The Economics Association of Malawi (Ecama) says the current low development expenditure has high potential to undermine eradication of extreme poverty as aspired by the UN’s Sustainable Development Goals (SDGs).
In a written response to a questionnaire on Wednesday, Ecama president Lauryn Nyasulu said since the productive capacity of an economy depends on investments from public and private sources—domestic and foreign—low development budget expenditure implies that fewer resources are being channeled to development and productive sectors.
She said: “This means our budget is largely consumption based and this defeats the sustainability principle. The SDGs seek to balance sustainable consumption and production patterns. This is clearly one of the challenges our country is grappling with.”
“Moving forward, we need to create more fiscal space and prioritise our expenditures to support productive sectors with high multiplier effects such as energy, agriculture and infrastructure for industrialisation. The Government also needs to provide adequate funding to flagship projects as outlined in the Malawi Growth and Development Strategy [MGDS] III.”
World Bank figures indicate that Malawi’s development expenditures has averaged 5.2 percent of GDP, against recommended levels for low income countries with development expenditure rising from four percent of GDP in 2015/16 financial year to a projected 7.2 percent in the 2019/20 financial year.
At this rate, Malawi’s development expenditure is still shy of the recommended 30 percent of GDP for a country to meet its Sustainable development goals.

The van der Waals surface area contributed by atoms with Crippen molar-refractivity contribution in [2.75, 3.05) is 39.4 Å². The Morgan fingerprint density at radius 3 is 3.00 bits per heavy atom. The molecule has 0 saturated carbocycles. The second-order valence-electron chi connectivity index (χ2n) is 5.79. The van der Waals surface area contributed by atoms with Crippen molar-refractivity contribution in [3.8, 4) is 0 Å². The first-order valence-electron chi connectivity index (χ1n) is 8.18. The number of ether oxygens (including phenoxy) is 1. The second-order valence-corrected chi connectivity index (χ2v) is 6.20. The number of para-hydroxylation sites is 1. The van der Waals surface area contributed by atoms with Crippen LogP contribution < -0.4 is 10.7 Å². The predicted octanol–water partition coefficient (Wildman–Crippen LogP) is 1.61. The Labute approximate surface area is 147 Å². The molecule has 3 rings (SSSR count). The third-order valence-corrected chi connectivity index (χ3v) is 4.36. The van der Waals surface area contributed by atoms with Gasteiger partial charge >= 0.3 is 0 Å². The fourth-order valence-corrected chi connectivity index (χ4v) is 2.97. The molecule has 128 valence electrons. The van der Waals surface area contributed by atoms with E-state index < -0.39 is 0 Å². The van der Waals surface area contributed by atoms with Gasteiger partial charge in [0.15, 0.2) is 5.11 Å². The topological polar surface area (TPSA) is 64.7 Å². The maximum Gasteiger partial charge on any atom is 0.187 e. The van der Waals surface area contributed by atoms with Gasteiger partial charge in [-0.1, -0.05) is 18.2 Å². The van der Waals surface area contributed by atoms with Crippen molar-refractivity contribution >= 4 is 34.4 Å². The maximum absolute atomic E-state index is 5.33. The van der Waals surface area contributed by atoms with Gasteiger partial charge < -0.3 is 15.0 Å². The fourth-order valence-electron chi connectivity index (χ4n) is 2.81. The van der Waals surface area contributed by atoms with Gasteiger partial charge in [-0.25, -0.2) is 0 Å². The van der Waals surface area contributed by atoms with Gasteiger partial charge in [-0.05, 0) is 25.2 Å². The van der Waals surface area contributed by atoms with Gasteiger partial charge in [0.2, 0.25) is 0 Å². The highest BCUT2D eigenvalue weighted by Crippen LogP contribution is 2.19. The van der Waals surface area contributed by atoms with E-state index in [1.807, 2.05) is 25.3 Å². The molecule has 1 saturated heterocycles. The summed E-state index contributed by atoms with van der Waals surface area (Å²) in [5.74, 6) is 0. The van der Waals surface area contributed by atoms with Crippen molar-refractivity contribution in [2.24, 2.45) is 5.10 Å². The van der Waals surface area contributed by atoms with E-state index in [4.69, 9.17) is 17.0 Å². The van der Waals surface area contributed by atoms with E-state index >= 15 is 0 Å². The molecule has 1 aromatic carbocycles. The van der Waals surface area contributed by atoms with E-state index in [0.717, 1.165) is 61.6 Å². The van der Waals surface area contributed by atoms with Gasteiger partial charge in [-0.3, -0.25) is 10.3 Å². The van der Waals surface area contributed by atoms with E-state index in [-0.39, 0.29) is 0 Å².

Speaking separately, economist Edward Chilima observed that spending patterns confirm that government’s over-expenditure goes to consumption.
“This confirms that most of the government over-expenditures as is on record is in fact not meant for development. Simply put, there is not enough funds allocated to development issues,” he said.
Treasury figures show that development expenditure is budgeted to increase to 7.2 percent of GDP in the current financial year, up from five percent of GDP the previous year. This increase is expected to be driven by foreign-financed development expenditure, which is expected to expand from 3.1 percent of GDP the previous year to five percent in the 2019/20 financial year.
Greater allocations are projected to go to agriculture, transport, energy, tourism education and health sectors to spur growth and improve the delivery of social services.
Over the medium term, Treasury says it wants to focus on the implementation of fiscal strategies that have multiplier effects.
“In this regard, government will ensure that it endeavors to increase resources allocated for development expenditure to internationally acceptable levels of around 30 percent. In this vein, Government will strengthen the link between the national budget and the Public Sector Investment Plan, specifically projects that have multiplier effects,” reads the 2019/20 Treasury’s Fiscal and Economic Policy Statement.